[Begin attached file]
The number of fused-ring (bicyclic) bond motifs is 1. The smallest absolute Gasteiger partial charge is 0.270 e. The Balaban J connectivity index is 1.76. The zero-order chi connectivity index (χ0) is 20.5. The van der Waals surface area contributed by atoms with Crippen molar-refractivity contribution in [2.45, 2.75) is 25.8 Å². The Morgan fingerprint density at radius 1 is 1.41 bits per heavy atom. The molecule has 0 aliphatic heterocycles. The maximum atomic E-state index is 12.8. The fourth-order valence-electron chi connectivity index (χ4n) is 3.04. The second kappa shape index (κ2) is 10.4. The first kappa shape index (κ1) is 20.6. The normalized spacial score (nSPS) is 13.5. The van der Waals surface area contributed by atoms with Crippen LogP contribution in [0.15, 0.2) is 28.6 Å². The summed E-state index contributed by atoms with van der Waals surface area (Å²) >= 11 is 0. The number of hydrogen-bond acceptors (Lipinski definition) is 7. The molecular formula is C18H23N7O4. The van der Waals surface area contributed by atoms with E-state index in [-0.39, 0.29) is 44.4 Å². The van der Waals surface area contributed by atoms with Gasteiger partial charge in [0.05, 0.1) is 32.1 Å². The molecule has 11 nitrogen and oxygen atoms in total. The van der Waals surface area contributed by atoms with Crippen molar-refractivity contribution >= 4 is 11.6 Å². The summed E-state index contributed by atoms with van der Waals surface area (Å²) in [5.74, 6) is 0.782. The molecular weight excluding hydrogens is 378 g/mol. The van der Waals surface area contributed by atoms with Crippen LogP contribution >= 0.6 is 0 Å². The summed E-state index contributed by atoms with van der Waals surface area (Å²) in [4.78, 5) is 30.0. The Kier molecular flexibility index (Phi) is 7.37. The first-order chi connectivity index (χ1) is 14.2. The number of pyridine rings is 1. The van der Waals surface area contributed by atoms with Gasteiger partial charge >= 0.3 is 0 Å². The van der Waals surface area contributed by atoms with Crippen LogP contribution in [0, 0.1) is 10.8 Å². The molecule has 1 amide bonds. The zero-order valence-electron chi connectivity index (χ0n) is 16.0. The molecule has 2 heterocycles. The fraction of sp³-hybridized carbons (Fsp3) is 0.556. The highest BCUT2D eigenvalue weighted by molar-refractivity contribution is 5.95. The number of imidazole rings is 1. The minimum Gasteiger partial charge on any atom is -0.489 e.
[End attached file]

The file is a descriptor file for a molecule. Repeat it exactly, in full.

The number of fused-ring (bicyclic) bond motifs is 1. The smallest absolute Gasteiger partial charge is 0.270 e. The Balaban J connectivity index is 1.76. The zero-order chi connectivity index (χ0) is 20.5. The van der Waals surface area contributed by atoms with Crippen molar-refractivity contribution in [2.45, 2.75) is 25.8 Å². The Morgan fingerprint density at radius 1 is 1.41 bits per heavy atom. The molecule has 0 aliphatic heterocycles. The maximum atomic E-state index is 12.8. The fourth-order valence-electron chi connectivity index (χ4n) is 3.04. The second kappa shape index (κ2) is 10.4. The first kappa shape index (κ1) is 20.6. The normalized spacial score (nSPS) is 13.5. The van der Waals surface area contributed by atoms with Crippen LogP contribution in [0.15, 0.2) is 28.6 Å². The summed E-state index contributed by atoms with van der Waals surface area (Å²) >= 11 is 0. The number of hydrogen-bond acceptors (Lipinski definition) is 7. The molecular formula is C18H23N7O4. The van der Waals surface area contributed by atoms with E-state index in [-0.39, 0.29) is 44.4 Å². The van der Waals surface area contributed by atoms with Gasteiger partial charge in [0.05, 0.1) is 32.1 Å². The molecule has 11 nitrogen and oxygen atoms in total. The van der Waals surface area contributed by atoms with Crippen molar-refractivity contribution >= 4 is 11.6 Å². The summed E-state index contributed by atoms with van der Waals surface area (Å²) in [5.74, 6) is 0.782. The molecular weight excluding hydrogens is 378 g/mol. The van der Waals surface area contributed by atoms with Crippen LogP contribution >= 0.6 is 0 Å². The summed E-state index contributed by atoms with van der Waals surface area (Å²) in [4.78, 5) is 30.0. The Kier molecular flexibility index (Phi) is 7.37. The first-order chi connectivity index (χ1) is 14.2. The number of pyridine rings is 1. The van der Waals surface area contributed by atoms with Gasteiger partial charge >= 0.3 is 0 Å². The van der Waals surface area contributed by atoms with Crippen LogP contribution in [0, 0.1) is 10.8 Å². The molecule has 1 amide bonds. The zero-order valence-electron chi connectivity index (χ0n) is 16.0. The molecule has 2 heterocycles. The fraction of sp³-hybridized carbons (Fsp3) is 0.556. The highest BCUT2D eigenvalue weighted by molar-refractivity contribution is 5.95. The number of imidazole rings is 1. The minimum Gasteiger partial charge on any atom is -0.489 e.